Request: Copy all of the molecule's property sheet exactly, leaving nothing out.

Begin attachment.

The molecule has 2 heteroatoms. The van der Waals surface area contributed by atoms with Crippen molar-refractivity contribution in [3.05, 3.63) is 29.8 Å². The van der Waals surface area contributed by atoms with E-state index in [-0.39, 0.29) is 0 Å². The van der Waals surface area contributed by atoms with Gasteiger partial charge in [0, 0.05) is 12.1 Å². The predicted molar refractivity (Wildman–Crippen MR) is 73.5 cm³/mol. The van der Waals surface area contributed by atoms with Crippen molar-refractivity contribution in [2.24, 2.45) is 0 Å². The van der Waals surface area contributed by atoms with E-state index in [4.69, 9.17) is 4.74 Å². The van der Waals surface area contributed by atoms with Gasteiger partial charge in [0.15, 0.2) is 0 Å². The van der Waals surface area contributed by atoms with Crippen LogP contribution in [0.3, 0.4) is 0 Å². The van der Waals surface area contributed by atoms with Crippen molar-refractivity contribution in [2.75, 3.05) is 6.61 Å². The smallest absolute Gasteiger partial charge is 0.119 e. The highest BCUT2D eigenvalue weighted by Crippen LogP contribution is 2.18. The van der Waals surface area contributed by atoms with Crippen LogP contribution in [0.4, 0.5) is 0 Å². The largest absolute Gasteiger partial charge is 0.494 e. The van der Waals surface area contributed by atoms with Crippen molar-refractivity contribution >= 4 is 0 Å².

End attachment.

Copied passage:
The molecule has 2 heteroatoms. The van der Waals surface area contributed by atoms with Crippen molar-refractivity contribution in [3.05, 3.63) is 29.8 Å². The van der Waals surface area contributed by atoms with E-state index in [-0.39, 0.29) is 0 Å². The van der Waals surface area contributed by atoms with Gasteiger partial charge in [0, 0.05) is 12.1 Å². The predicted molar refractivity (Wildman–Crippen MR) is 73.5 cm³/mol. The van der Waals surface area contributed by atoms with Crippen molar-refractivity contribution in [2.24, 2.45) is 0 Å². The van der Waals surface area contributed by atoms with E-state index in [4.69, 9.17) is 4.74 Å². The van der Waals surface area contributed by atoms with Gasteiger partial charge in [0.15, 0.2) is 0 Å². The van der Waals surface area contributed by atoms with Crippen LogP contribution in [0.3, 0.4) is 0 Å². The van der Waals surface area contributed by atoms with Crippen molar-refractivity contribution in [2.75, 3.05) is 6.61 Å². The smallest absolute Gasteiger partial charge is 0.119 e. The highest BCUT2D eigenvalue weighted by Crippen LogP contribution is 2.18. The van der Waals surface area contributed by atoms with Crippen LogP contribution in [0.4, 0.5) is 0 Å². The largest absolute Gasteiger partial charge is 0.494 e. The van der Waals surface area contributed by atoms with Crippen molar-refractivity contribution >= 4 is 0 Å².